Data Registry Gives Patients Control

Patients Designate What Information Can Be Used for Research

By , April 1, 2013.
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Data Registry Gives Patients Control
 

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The health advocacy group Genetic Alliance on April 5 will unveil a registry designed to enable patients to control how health information is shared with researchers. Spokesman Greg Biggers discusses privacy measures.

"The idea is to provide a place for the individual to control everything about [their health] data," Biggers explains about the worldwide health and disease registry, known as Reg4All.

In managing the privacy of their health information, patients choose the settings for what researchers and others can and can't do with their data. Participants also can designate whether researchers can contact them to participate in clinical studies.

Those using the new registry will complete a survey about their health, Biggers explains in an interview with HealthcareInfoSecurity. Based on their answers, questions become more specific, and the patient can decide whether to provide additional details.

Later this year, Genetic Alliance will also offer patients the option to allow clinical data from their electronic health records to be downloaded into the system. In addition, "we're also collaborating with some groups to bring in complex data like genomics," he says.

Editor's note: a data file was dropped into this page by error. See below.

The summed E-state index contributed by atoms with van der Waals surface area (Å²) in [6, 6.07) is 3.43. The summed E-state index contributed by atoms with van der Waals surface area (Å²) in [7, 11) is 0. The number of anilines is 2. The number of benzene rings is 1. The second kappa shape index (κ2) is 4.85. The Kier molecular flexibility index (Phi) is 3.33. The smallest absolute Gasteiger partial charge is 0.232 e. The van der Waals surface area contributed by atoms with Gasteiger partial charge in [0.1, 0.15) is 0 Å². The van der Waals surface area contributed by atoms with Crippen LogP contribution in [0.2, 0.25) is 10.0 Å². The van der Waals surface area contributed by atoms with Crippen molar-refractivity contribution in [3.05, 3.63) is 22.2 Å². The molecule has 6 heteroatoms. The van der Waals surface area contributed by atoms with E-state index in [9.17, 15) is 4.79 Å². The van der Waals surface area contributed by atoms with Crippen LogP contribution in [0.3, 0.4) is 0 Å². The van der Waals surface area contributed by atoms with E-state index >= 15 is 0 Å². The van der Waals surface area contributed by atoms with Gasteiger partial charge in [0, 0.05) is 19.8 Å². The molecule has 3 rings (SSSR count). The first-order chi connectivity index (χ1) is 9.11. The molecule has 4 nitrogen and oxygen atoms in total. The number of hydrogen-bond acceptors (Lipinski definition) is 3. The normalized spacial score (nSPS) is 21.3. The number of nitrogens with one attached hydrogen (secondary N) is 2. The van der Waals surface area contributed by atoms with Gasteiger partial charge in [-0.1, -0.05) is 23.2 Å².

In the interview, Biggers explains:

  • How a third-party service manages the identity of patients, and the role encryption plays in Reg4All;
  • How patients can choose to share their data with others, such as support groups or "big data" medical research repositories;
  • How researchers get authorized to use Reg4All data and how the scientists can use Reg4All to contact potential study participants.

Biggers serves on the council of the Genetic Alliance and is its entrepreneur-in-residence. The health advocacy group has a member network of more than 1,000 disease-specific advocacy organizations, as well as thousands of universities, private companies, government agencies and public policy organizations. Biggers is also CEO at Genomera, a tech company that focuses on facilitating medical research and collaboration.

Follow Marianne Kolbasuk McGee on Twitter: @HealthInfoSec

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